Another distinguishing feature of Brian’s practice is his extensive experience litigating in the U.S. Supreme Court. Brian has briefed more than a dozen Supreme Court matters on issues as disparate as arbitration and freedom of speech. He is well-versed in seeking and opposing certiorari, litigating on the merits, and handling proceedings on the expedited “shadow docket.” Brian has contributed to multiple high-profile Supreme Court wins, including Kirtsaeng v. John Wiley & Sons, Inc., which held that the Copyright Act allows domestic merchants to import and resell copyrighted items made and first sold abroad. The New York Times called an amicus brief Brian authored for a bipartisan group of former law enforcement officials in a Supreme Court immigration appeal “the most interesting supporting brief” in the case. (Adam Liptak, Witness Feels Betrayed as U.S. Plans to Divide Family, New York Times, Aug. 2011.)
Before joining Harris Beach, Brian served as an Assistant New York State Solicitor General, briefing and arguing some of the most consequential appeals brought and defended by the state’s numerous agencies and officials. Among many notable cases, Brian litigated Haug v. State University of New York, in which he prevailed upon the New York State Court of Appeals to reverse a lower-court ruling that threatened to upend the evidentiary standards by which nearly all New York state agencies resolve adversarial disputes. Commentators opined that “the importance of the Haug decision cannot be overstated,” describing Brian’s victory as a “landmark” ruling that “laid bare critical standards of review that will serve as guideposts for future cases” (Howard M. Miller, New York High Court Renders Important Decision Deferring to Institutional Determination in Sexual Misconduct Proceeding, Bond, Schoeneck & King Higher Education Law Report, Nov. 2018) and ranking it among “those decisions that are most relevant to everyday practice in the Empire State” (Patrick M. Connors, Court Addresses Longarm Jurisdiction and Judiciary Law Violation, Among Other Notable Issues, New York Law Journal, Aug. 2019). Brian’s distinguished service in the Solicitor General’s Office earned him the Louis J. Lefkowitz Award, the highest honor given by the New York State Attorney General for outstanding performance by an attorney in pursuit of the public good. Brian was also issued a special commendation by the New York State Department of Transportation for his work in securing the dismissal of a $20 million wrongful-death claim against the state for negligent roadway design.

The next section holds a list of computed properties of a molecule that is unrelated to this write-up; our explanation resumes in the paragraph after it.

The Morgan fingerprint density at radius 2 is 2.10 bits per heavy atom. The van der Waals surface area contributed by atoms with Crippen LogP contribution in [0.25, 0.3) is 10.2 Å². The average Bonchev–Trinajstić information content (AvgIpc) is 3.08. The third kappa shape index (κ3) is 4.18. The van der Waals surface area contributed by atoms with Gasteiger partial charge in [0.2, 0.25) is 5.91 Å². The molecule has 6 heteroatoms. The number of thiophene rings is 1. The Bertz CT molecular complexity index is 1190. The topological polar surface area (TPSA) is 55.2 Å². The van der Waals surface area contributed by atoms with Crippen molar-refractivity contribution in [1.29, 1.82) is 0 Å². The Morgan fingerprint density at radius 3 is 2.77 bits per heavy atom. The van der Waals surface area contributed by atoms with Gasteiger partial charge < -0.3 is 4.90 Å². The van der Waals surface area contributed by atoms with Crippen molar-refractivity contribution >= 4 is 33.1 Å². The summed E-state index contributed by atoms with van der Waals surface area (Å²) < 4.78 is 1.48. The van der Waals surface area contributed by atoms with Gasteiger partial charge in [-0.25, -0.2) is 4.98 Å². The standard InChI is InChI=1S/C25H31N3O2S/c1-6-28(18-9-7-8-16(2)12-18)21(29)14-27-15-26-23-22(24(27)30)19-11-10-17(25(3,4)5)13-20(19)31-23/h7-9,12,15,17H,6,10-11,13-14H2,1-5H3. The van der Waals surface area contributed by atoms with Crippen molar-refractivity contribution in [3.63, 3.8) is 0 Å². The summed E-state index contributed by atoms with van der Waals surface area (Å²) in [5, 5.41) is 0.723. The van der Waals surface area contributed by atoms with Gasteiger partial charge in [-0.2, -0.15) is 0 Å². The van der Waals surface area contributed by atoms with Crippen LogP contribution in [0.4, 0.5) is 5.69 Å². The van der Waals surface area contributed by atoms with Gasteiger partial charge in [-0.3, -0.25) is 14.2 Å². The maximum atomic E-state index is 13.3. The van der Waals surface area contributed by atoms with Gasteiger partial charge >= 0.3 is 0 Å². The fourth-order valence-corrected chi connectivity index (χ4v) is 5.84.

Prior to his tenure in government, Brian worked in the appellate practices of two global law firms. He also clerked for Chief Judge Michael A. Chagares of the U.S. Court of Appeals for the Third Circuit and for Judge Anita B. Brody of the U.S. District Court for the Eastern District of Pennsylvania.
Throughout his career, Brian has taken pride in serving the legal profession. Together with his Harris Beach colleagues, Brian edits the LexisNexis New York Appellate Practice treatise. He also writes and lectures on appellate advocacy and is a co-developer of a popular continuing legal education seminar on effective oral argument. Additionally, Brian has authored academic articles on tort law and criminal law that have been cited by courts, scholars, and practitioners. He has been repeatedly honored for his commitment to pro bono representation.
Brian graduated from Columbia Law School, where he was named a Harlan Fiske Stone scholar. He holds an undergraduate degree, cum laude with departmental distinction in mathematics, as well as a graduate degree in mathematics, from Yale University.